Effects of direction decoupling in flux calculation in finite volume solvers

Smith, M. R., Macrossan, Michael N. and Abdel-Jawad, Madhat (2008) Effects of direction decoupling in flux calculation in finite volume solvers. Journal of Computational Physics, 227 8: 4142-4161. doi:10.1016/j.jcp.2007.12.015

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Author Smith, M. R.
Macrossan, Michael N.
Abdel-Jawad, Madhat
Title Effects of direction decoupling in flux calculation in finite volume solvers
Journal name Journal of Computational Physics   Check publisher's open access policy
ISSN 0021-9991
Publication date 2008-04-01
Year available 2007
Sub-type Article (original research)
DOI 10.1016/j.jcp.2007.12.015
Open Access Status File (Author Post-print)
Volume 227
Issue 8
Start page 4142
End page 4161
Total pages 20
Place of publication New York
Publisher Academic Press
Language eng
Subject 240502 Fluid Physics
Abstract In a finite volume CFD method for unsteady flow, fluxes of mass, momentum and energy are exchanged between cells over a series of small time steps. The conventional approach, which we will refer to as direction decoupling, is to estimate fluxes across interfaces in a regular array of cells by using a one-dimensional flux expression based on the component of flow velocity normal to the interface between cells. This means that fluxes cannot be exchanged between diagonally adjacent cells since they share no cell interface, even if the local flow conditions dictate that the fluxes should flow diagonally. The direction decoupling imposed by the numerical method requires that the fluxes reach a diagonally adjacent cell in two time-steps. In order to evaluate the e®ects of this direction decoupling, we examine two numerical methods which differ only in that one uses direction decoupling while the other does not. We examine a generalized form of Pullin's Equilibrium Flux Method (EFM) [J. Comput. Physics, v34, 1980, pp 231-244] which we have called the True Direction Equilibrium Flux Method (TDEFM). The TDEFM fluxes, derived from kinetic theory, flow not only between cells sharing an interface, but ultimately to any cell in the grid. TDEFM is used here to simulate a blast wave and an imploding flow problem on a structured rectangular mesh and is compared with results from direction decoupled EFM. Since both EFM and TDEFM are identical in the low CFL number limit, differences between the results demonstrate the detrimental e®ect of direction decoupling. Differences resulting from direction decoupling are also shown in the simulation of hypersonic flow over a rectangular body. The computational cost of allowing the EFM fluxes to flow in the correct directions on the grid is minimal.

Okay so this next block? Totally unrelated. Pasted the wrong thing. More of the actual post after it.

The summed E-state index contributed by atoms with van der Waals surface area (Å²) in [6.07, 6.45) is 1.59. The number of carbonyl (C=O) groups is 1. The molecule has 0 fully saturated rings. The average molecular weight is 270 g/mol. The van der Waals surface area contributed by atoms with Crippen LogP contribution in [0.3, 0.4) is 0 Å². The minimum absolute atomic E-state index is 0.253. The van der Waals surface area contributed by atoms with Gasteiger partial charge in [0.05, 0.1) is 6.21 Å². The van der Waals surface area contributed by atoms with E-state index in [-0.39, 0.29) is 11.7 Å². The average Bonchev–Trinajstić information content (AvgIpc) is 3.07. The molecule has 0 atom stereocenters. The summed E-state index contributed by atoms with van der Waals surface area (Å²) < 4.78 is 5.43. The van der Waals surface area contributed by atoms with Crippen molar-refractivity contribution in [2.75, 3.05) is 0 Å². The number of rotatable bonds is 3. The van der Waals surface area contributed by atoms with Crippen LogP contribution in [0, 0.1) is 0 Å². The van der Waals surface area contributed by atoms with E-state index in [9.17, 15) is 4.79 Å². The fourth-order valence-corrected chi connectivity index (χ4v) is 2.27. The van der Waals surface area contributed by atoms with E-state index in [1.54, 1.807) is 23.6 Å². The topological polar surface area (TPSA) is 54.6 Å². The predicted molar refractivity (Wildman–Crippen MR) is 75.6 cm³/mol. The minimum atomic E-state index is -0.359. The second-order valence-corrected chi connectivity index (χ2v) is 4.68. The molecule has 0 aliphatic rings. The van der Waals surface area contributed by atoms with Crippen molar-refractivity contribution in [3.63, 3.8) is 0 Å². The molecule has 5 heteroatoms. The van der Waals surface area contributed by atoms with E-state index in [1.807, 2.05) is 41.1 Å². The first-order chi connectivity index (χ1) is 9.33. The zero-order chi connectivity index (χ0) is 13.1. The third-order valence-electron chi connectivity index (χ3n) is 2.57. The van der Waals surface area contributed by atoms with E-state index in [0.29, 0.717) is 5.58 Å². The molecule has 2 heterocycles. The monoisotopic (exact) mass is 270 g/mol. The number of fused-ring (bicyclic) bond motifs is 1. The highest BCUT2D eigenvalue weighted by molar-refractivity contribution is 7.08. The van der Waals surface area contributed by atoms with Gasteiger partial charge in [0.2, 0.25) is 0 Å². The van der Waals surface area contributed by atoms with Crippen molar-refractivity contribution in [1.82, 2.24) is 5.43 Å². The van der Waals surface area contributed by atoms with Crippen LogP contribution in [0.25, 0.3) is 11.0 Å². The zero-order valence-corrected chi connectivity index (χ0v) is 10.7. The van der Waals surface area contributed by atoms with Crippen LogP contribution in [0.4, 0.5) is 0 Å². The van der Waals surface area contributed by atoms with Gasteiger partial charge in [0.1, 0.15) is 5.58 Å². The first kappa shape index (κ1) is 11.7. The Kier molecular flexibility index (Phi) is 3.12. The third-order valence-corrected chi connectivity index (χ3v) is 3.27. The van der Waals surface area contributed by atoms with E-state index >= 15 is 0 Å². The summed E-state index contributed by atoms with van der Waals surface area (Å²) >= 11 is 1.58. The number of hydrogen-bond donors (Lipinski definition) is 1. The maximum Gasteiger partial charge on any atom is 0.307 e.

Keyword Computational Fluid Dynamics
Kinetic Theory of Gases
Direct simulation
Euler solver
Flux direction
particle fluxes
Q-Index Code C1
Q-Index Status Provisional Code
Additional Notes Available online 31 December 2007

Document type: Journal Article
Sub-type: Article (original research)
Collections: Excellence in Research Australia (ERA) - Collection
School of Mechanical & Mining Engineering Publications
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Citation counts: TR Web of Science Citation Count  Cited 13 times in Thomson Reuters Web of Science Article | Citations
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Created: Thu, 20 Dec 2007, 09:41:41 EST by Michael N Macrossan on behalf of School of Mechanical and Mining Engineering